One of the saddest things about the establishment media’s coverage last week of the Covington Catholic students at the national March for Life is the evidence it gives that many in the media refuse even to recognize the idealism in the young marchers.

This observation has nothing to do with which side you take on abortion. It’s about the idealism of youth.

These are students just entering adulthood, traveling a long way, usually sleeping on borrowed gymnasium floors, expressing a love for human life. Even if many in the media disagree with the students and think they are missing a bigger picture on the issue of abortion, the media’s obvious hostility toward them is unprofessional and indecent.

As it happens, two of my nieces joined about 150 high school seniors from their Catholic high school in Mobile, Ala., in traveling the 1,000 miles to Washington, D.C., for the march. One of them, Emilia Milling, age 18, posted some thoughts on Instagram (on her experiences, not on the Covington story) that I find so eloquent, thoughtful, and altruistic that they put most angry adults to shame. Here, see for yourself: …

 I was asked earlier this year what I think is the largest problem our world is facing. My response was that we have lost sight of the dignity of the human person. Pride so often gets in the way of respect for others and I am certainly guilty of that. Respect for the life of another is not something that should have to be fought for or earned, but the most simple of gifts that you can offer another. ….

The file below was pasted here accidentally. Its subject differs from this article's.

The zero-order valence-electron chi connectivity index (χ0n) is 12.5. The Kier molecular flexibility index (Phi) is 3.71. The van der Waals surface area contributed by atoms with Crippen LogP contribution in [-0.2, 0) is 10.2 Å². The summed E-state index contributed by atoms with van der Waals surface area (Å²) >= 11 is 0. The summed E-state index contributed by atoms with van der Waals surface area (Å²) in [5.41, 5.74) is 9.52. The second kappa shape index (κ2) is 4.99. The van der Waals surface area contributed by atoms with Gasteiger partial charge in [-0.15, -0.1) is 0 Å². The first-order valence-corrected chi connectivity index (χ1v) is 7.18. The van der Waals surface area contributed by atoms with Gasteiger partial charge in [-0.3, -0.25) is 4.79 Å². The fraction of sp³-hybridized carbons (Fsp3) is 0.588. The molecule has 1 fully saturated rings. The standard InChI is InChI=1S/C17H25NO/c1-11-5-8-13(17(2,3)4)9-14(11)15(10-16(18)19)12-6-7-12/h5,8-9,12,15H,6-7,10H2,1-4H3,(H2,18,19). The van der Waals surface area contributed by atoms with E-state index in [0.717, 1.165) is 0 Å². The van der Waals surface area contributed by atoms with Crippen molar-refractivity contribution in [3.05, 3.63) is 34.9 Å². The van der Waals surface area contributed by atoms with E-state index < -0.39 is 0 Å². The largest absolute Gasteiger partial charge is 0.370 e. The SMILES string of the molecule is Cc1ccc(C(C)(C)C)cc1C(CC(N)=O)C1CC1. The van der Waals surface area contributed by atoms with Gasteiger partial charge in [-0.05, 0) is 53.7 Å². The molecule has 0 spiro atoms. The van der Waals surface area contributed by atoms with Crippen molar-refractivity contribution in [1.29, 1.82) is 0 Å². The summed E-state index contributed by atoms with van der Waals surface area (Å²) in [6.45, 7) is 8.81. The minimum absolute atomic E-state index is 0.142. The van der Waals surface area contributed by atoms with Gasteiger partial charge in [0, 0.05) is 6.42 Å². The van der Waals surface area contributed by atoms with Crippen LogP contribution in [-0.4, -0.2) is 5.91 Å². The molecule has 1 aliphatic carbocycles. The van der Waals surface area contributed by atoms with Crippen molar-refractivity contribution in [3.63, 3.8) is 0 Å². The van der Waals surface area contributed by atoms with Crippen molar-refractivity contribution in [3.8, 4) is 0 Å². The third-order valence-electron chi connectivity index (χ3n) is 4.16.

This is a voice, a warm and generous voice, to which we should be listening. And when we in the jaded commentariat fulminate about whatever is the latest controversy, trying to force its interpretation into a predetermined narrative, we do a grave disservice to voices like this, whose mission isn’t to denounce but to uplift, not to harm but rather to heal.

Thank you, Emilia.

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Emilia’s post, and therefore mine, were longer, but I would violate copyright rules if I publish the whole thing. My full post is here (no firewall!). Better yet, Emilia’s original is here. Please read it, unadorned. — Quin

 

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